When there is only a slight amount of ambient light and the source of light is turned on, the light-guide plate has a diffusely bright appearing background against which the characters and symbols are clearly recognizable with sharp contours.
If the ambient light is sufficient, then the light-guide plate is clear and transparent even when the source of light is on.
The light-guide plate can have, in a simple and space-saving manner, outside of the region thereof which covers the visible region of the display field, a recess into which the source of light extends.
In order to obtain a good distribution of light over the entire width of the light-guide plate, the region of the light-guide plate on the side facing the source of light may have, outside the covering of the display field, a peripheral limitng edge which forms a deflection surface for deflecting the light emanating from the source of light into the region covering the cell. An additional light-guide for the distribution of the light is thus unnecessary.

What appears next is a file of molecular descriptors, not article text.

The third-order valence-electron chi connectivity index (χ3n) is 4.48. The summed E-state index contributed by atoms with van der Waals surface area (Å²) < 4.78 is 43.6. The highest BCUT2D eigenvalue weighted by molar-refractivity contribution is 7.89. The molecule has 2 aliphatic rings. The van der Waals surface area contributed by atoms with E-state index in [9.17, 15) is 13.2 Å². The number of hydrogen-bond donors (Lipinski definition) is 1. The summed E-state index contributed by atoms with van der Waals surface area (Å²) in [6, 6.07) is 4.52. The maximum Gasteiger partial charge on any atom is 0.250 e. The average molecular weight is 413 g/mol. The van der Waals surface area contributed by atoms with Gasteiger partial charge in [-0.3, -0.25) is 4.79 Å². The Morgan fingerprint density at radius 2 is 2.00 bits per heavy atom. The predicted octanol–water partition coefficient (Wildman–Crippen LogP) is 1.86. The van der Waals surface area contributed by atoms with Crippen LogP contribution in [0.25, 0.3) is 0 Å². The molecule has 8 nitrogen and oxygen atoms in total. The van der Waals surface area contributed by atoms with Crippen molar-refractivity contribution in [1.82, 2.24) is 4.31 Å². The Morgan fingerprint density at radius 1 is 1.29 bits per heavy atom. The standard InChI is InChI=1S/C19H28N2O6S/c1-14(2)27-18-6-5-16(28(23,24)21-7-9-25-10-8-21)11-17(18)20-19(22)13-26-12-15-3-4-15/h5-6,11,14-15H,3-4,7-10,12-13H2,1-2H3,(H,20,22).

If the place of production of the light of the source of light is located outside the plane of the light-guide plate then one avoids an illumination of the light-guide plate which is greater in the vicinity of the source of light than in the other regions. In one advantageous embodiment, the display device can be a liquid-crystal display having a transmissive liquid-crystal cell, the light-guide plate being disposed on the side of the liquid-crystal cell facing away from the observer.
In order to avoid direct illumination of the cell when the source of light is connected, a frame which surrounds the viewing region of the cell can be placed between the cell and the light-guide plate.